Vagaries of Cross Charge and ISD – The GST Council Needs To Intervene- Analysis of Ruling of The AAAR (Karnataka) In M/S Columbia Asia Hospitals Pvt Ltd.)
Recently The Appellate AAR in Karnataka has opened a Pandora’s box in the case of M/s COLUMBIA ASIA HOSPITALS PVT LTD. In the ruling it has held that “the services of the employees at the Corporate Office in so far as they are benefiting the other registered units of the Appellant are to be considered as a ‘supply of service’ by one distinct person to another, by virtue of the entry 2 of Schedule I, supply of services between distinct persons even if without consideration”
Another issue on which it has not dwelt is the fact “whether Cross Charge can be a substitute for ISD registration”
In this article we will dwell on both the above issues. First the fact whether the services of the employees at the Corporate Office are to be considered as supply of services to the branches. Our views are the following –
1. The fact that the branch and head office are distinct entities for the purpose of GST is not a matter of dispute. The legal fiction of service/ goods supplied by distinct persons is to ensure that the respective consuming states get the revenue from GST.
2. A commercial organization establishes its branches to further the commercial activity that the principal body is engaged in. Commercial feasibility mandates that such branches exist to render services or to facilitate placement of goods. Therefore, to posit that the employees in the HO control the branches or make policy or co-ordinate activities does not require genius of a high order.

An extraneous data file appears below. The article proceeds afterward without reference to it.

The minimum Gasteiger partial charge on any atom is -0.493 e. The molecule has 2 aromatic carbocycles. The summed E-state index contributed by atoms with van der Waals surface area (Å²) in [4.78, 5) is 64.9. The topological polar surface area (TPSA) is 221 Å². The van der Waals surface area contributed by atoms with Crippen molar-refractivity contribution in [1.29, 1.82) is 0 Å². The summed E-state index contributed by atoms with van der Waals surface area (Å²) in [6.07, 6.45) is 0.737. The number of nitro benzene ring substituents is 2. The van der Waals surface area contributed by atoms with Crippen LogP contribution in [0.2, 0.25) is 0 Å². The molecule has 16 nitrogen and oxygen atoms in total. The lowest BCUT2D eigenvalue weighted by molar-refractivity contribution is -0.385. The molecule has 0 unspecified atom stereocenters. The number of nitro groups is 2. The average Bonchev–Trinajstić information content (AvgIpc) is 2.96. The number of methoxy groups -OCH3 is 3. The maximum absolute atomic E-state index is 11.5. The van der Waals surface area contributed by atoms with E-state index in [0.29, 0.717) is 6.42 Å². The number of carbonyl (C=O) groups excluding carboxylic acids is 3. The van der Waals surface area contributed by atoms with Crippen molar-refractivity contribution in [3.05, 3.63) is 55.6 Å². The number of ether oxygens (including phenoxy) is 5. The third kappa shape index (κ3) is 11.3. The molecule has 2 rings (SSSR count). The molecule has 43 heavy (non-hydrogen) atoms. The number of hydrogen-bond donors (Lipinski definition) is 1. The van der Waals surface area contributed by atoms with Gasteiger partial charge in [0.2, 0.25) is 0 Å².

A branch, by its very nature, cannot survive without the HO. The credibility of the business in the eyes of the clients lies in the name and style of the HO. It cannot be substituted by any other entity. The activity of the head office and branch are thus inextricably enmeshed. There is no independent existence of the branch as a business. The economic survival of the branch is also entirely dependent on finances provided by the head office. Its mortality is entirely contingent upon the will and pleasure of the head office.
3. The employees of the HO as well as the branches are the employees of the organization itself. The benefit of activities of the HO Employees will, undoubtedly, accrue to the branches. Similarly the benefit of activities of the Branch Employees will also accrue to the HO. Further, incase of need the employees of the branches/ HO travel to other branches/ HO to render services there. Furthermore an employee can also travel to a state where no registration has been obtained and render services in that state of value which can be more than the threshold limit of Rs.20 Lakhs. However, reasonable intelligence suffices to identify the nature of the service rendered.
More so, the supplier of the service in the instant case u/s 2(105) of The CGST Act is the “employee”. The employment contract between the employee and the legal entity is requires the employee to perform duties at any deputed place and is not confined to the location of the registered person from where the said employee renders services.